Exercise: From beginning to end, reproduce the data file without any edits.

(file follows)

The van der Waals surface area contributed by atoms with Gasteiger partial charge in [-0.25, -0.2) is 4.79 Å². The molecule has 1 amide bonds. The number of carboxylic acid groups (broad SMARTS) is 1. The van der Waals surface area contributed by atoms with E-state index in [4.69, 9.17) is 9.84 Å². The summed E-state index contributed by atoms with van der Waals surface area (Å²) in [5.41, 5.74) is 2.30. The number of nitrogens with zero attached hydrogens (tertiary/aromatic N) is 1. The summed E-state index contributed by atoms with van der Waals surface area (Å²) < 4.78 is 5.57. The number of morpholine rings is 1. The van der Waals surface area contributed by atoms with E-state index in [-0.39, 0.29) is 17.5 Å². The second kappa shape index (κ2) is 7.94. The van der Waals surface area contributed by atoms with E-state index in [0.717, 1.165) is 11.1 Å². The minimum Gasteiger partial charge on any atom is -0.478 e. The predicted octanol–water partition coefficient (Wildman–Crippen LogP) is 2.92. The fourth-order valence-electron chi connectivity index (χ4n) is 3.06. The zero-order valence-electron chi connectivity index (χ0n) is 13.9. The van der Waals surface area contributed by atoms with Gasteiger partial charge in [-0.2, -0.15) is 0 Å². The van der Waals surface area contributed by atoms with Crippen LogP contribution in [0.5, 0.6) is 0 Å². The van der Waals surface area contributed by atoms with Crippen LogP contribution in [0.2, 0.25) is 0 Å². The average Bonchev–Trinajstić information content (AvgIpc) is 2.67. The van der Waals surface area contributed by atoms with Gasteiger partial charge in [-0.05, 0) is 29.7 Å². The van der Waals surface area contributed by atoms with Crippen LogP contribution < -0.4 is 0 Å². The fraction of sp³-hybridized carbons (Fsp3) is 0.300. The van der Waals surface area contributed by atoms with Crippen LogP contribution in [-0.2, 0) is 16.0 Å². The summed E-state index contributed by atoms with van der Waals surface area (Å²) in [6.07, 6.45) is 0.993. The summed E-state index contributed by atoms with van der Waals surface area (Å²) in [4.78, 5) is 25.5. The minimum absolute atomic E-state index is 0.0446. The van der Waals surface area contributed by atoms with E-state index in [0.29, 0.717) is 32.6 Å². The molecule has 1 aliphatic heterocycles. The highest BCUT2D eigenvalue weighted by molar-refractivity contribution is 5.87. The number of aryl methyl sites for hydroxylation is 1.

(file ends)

The van der Waals surface area contributed by atoms with Gasteiger partial charge in [-0.25, -0.2) is 4.79 Å². The molecule has 1 amide bonds. The number of carboxylic acid groups (broad SMARTS) is 1. The van der Waals surface area contributed by atoms with E-state index in [4.69, 9.17) is 9.84 Å². The summed E-state index contributed by atoms with van der Waals surface area (Å²) in [5.41, 5.74) is 2.30. The number of nitrogens with zero attached hydrogens (tertiary/aromatic N) is 1. The summed E-state index contributed by atoms with van der Waals surface area (Å²) < 4.78 is 5.57. The number of morpholine rings is 1. The van der Waals surface area contributed by atoms with E-state index in [-0.39, 0.29) is 17.5 Å². The second kappa shape index (κ2) is 7.94. The van der Waals surface area contributed by atoms with E-state index in [0.717, 1.165) is 11.1 Å². The minimum Gasteiger partial charge on any atom is -0.478 e. The predicted octanol–water partition coefficient (Wildman–Crippen LogP) is 2.92. The fourth-order valence-electron chi connectivity index (χ4n) is 3.06. The zero-order valence-electron chi connectivity index (χ0n) is 13.9. The van der Waals surface area contributed by atoms with Gasteiger partial charge in [-0.2, -0.15) is 0 Å². The van der Waals surface area contributed by atoms with Crippen LogP contribution in [0.5, 0.6) is 0 Å². The van der Waals surface area contributed by atoms with Crippen LogP contribution in [0.2, 0.25) is 0 Å². The average Bonchev–Trinajstić information content (AvgIpc) is 2.67. The van der Waals surface area contributed by atoms with Gasteiger partial charge in [-0.05, 0) is 29.7 Å². The van der Waals surface area contributed by atoms with Crippen LogP contribution < -0.4 is 0 Å². The fraction of sp³-hybridized carbons (Fsp3) is 0.300. The van der Waals surface area contributed by atoms with Crippen LogP contribution in [-0.2, 0) is 16.0 Å². The summed E-state index contributed by atoms with van der Waals surface area (Å²) in [6.07, 6.45) is 0.993. The summed E-state index contributed by atoms with van der Waals surface area (Å²) in [4.78, 5) is 25.5. The minimum absolute atomic E-state index is 0.0446. The van der Waals surface area contributed by atoms with E-state index in [0.29, 0.717) is 32.6 Å². The molecule has 1 aliphatic heterocycles. The highest BCUT2D eigenvalue weighted by molar-refractivity contribution is 5.87. The number of aryl methyl sites for hydroxylation is 1.